The Taint of Midas Review
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During the summer, we all have our own ways to deal with the heat. Some head to the air-conditioned comfort of their favorite theater. Some pack their bags and head out on a beach vacation. Others, meanwhile, choose to go on a different kind of vacation, traveling to faraway places on the pages of a good book—like author Anne Zouroudi’s Greek mystery, The Taint of Midas.

For years, Gabrilis Kaloyeros has quietly cared for the land surrounding the ruins of the temple of Apollo on the island of Arcadia, making a meager living selling watermelons and honey. But now greedy developer Aris Paliakis wants the land for more than its historical or agricultural value—and he’ll do absolutely anything to get control of it.

Before Paliakis can get his hands on Gabrilis’s land, though, the beekeeper is killed in a hit-and-run accident. His body is discovered by his old friend, Hermes Diaktoros (a.k.a. “the fat man”), a mysterious stranger who seems intent on finding his friend’s killer. As he searches for answers, he finds ruthless men around every corner—men who are eager to take advantage of their pure-hearted neighbors.

  
 
In her latest Seven Deadly Sins mystery (following 2010’s The Messenger of Athens), author Anne Zouroudi once again takes readers on an elegant literary journey to a small Greek village—a quiet place where laid-back fishermen live alongside cold-blooded sharks, who strive to turn their peaceful village into a thriving, year-round cash cow. It’s a beautiful setting, so skillfully and lovingly drawn that you’ll almost be able to feel the island’s warm summer breeze as you read.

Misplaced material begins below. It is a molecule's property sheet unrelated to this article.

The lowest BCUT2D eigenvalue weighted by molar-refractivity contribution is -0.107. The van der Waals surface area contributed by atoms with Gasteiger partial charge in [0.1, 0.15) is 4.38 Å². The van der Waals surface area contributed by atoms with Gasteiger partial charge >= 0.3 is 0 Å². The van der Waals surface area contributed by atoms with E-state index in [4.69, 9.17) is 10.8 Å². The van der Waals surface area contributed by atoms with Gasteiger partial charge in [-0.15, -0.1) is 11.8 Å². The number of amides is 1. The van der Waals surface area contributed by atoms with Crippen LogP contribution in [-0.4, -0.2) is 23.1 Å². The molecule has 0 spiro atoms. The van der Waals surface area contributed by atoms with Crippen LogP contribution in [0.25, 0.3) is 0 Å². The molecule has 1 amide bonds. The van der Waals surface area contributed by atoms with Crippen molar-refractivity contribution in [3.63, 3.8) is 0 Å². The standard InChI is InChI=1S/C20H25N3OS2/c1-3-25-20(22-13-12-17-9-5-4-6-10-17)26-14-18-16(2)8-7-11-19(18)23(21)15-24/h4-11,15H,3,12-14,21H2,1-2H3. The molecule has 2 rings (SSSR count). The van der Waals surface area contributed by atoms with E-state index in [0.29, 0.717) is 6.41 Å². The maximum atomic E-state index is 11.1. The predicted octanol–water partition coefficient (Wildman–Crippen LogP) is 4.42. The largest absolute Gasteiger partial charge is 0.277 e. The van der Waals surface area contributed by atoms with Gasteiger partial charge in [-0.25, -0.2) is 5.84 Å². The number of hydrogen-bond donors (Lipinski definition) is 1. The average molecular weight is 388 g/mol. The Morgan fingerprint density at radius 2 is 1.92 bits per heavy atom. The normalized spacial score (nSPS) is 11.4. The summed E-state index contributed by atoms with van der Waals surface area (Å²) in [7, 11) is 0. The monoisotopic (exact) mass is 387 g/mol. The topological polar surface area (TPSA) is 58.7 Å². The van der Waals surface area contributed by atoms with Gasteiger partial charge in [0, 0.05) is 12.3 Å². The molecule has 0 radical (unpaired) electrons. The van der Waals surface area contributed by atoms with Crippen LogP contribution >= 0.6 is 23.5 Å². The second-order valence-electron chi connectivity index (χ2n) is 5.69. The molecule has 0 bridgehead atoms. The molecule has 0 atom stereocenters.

The story, meanwhile, is just as elegant and laid-back as the setting—a mystical mystery with intriguing hints of Greek mythology. It’s both modern and age-old—a present-day story about the sins that have been afflicting men for centuries. And, as such, it has a timeless feel to it.

The island offers a variety of interesting characters—but the fat man takes center stage. In fact, he’s almost a part of the mystery: a traveling stranger who arrives from Athens and leads the investigation into his friend’s death, forever changing people’s lives as he does.

But while the mystical elements (and this mysterious main character) make the story unique, they also tends to make the story feel a bit too neat. The fat man’s mere presence is a kind of deus ex machina; when he’s around, things just seem to work out for the best—and everything seems to fall into place a little too easily.

The Taint of Midas isn’t a wild and thrilling mystery—so, if you’re in the mood for a gripping crime novel that moves along at a breakneck pace, you’ll most likely find it much too sleepy. Instead, it’s warm and relaxed, like a summer day on a Greek island, making it a fine literary getaway for a sweltering late-summer afternoon.

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